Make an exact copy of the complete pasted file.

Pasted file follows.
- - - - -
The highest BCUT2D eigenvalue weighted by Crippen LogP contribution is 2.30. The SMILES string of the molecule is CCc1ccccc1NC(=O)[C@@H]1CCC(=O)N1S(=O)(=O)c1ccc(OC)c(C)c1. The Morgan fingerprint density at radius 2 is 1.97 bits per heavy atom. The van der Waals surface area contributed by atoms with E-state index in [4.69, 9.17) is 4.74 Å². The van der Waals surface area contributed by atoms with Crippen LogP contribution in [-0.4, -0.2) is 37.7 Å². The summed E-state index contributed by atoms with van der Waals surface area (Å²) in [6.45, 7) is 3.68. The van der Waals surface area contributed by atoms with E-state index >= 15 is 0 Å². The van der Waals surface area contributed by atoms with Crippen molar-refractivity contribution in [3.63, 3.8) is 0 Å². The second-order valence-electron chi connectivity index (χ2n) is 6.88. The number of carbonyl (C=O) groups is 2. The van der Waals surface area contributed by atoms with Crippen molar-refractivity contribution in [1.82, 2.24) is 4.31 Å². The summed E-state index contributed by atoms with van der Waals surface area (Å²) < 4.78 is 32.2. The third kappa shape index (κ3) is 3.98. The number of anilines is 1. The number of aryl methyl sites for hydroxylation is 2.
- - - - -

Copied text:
The highest BCUT2D eigenvalue weighted by Crippen LogP contribution is 2.30. The SMILES string of the molecule is CCc1ccccc1NC(=O)[C@@H]1CCC(=O)N1S(=O)(=O)c1ccc(OC)c(C)c1. The Morgan fingerprint density at radius 2 is 1.97 bits per heavy atom. The van der Waals surface area contributed by atoms with E-state index in [4.69, 9.17) is 4.74 Å². The van der Waals surface area contributed by atoms with Crippen LogP contribution in [-0.4, -0.2) is 37.7 Å². The summed E-state index contributed by atoms with van der Waals surface area (Å²) in [6.45, 7) is 3.68. The van der Waals surface area contributed by atoms with E-state index >= 15 is 0 Å². The van der Waals surface area contributed by atoms with Crippen molar-refractivity contribution in [3.63, 3.8) is 0 Å². The second-order valence-electron chi connectivity index (χ2n) is 6.88. The number of carbonyl (C=O) groups is 2. The van der Waals surface area contributed by atoms with Crippen molar-refractivity contribution in [1.82, 2.24) is 4.31 Å². The summed E-state index contributed by atoms with van der Waals surface area (Å²) < 4.78 is 32.2. The third kappa shape index (κ3) is 3.98. The number of anilines is 1. The number of aryl methyl sites for hydroxylation is 2.